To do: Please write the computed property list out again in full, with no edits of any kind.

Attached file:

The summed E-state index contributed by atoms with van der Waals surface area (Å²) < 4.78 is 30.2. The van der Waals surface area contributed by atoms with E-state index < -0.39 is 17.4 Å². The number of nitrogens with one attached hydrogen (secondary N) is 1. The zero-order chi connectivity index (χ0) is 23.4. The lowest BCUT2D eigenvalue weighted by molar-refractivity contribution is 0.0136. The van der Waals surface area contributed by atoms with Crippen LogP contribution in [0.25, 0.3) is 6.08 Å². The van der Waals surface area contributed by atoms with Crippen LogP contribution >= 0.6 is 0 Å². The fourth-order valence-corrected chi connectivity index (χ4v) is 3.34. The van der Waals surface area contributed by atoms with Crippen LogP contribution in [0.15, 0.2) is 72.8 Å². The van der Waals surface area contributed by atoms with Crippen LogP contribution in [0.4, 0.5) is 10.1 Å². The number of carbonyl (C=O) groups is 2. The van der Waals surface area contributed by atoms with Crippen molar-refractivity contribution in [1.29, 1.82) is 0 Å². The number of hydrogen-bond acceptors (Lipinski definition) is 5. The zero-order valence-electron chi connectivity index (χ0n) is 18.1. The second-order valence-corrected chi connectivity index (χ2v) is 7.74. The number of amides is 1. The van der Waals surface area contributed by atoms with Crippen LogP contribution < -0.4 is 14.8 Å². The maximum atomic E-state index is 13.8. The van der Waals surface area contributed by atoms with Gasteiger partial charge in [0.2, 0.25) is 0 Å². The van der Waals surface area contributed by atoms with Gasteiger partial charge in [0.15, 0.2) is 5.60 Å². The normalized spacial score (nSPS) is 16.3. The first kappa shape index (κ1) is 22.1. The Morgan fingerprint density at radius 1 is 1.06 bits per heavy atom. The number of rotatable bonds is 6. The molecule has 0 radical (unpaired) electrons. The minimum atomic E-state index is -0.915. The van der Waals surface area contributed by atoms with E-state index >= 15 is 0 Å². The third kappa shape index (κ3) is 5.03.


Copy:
The summed E-state index contributed by atoms with van der Waals surface area (Å²) < 4.78 is 30.2. The van der Waals surface area contributed by atoms with E-state index < -0.39 is 17.4 Å². The number of nitrogens with one attached hydrogen (secondary N) is 1. The zero-order chi connectivity index (χ0) is 23.4. The lowest BCUT2D eigenvalue weighted by molar-refractivity contribution is 0.0136. The van der Waals surface area contributed by atoms with Crippen LogP contribution in [0.25, 0.3) is 6.08 Å². The van der Waals surface area contributed by atoms with Crippen LogP contribution >= 0.6 is 0 Å². The fourth-order valence-corrected chi connectivity index (χ4v) is 3.34. The van der Waals surface area contributed by atoms with Crippen LogP contribution in [0.15, 0.2) is 72.8 Å². The van der Waals surface area contributed by atoms with Crippen LogP contribution in [0.4, 0.5) is 10.1 Å². The number of carbonyl (C=O) groups is 2. The van der Waals surface area contributed by atoms with Crippen molar-refractivity contribution in [1.29, 1.82) is 0 Å². The number of hydrogen-bond acceptors (Lipinski definition) is 5. The zero-order valence-electron chi connectivity index (χ0n) is 18.1. The second-order valence-corrected chi connectivity index (χ2v) is 7.74. The number of amides is 1. The van der Waals surface area contributed by atoms with Crippen LogP contribution < -0.4 is 14.8 Å². The maximum atomic E-state index is 13.8. The van der Waals surface area contributed by atoms with Gasteiger partial charge in [0.2, 0.25) is 0 Å². The van der Waals surface area contributed by atoms with Gasteiger partial charge in [0.15, 0.2) is 5.60 Å². The normalized spacial score (nSPS) is 16.3. The first kappa shape index (κ1) is 22.1. The Morgan fingerprint density at radius 1 is 1.06 bits per heavy atom. The number of rotatable bonds is 6. The molecule has 0 radical (unpaired) electrons. The minimum atomic E-state index is -0.915. The van der Waals surface area contributed by atoms with E-state index >= 15 is 0 Å². The third kappa shape index (κ3) is 5.03.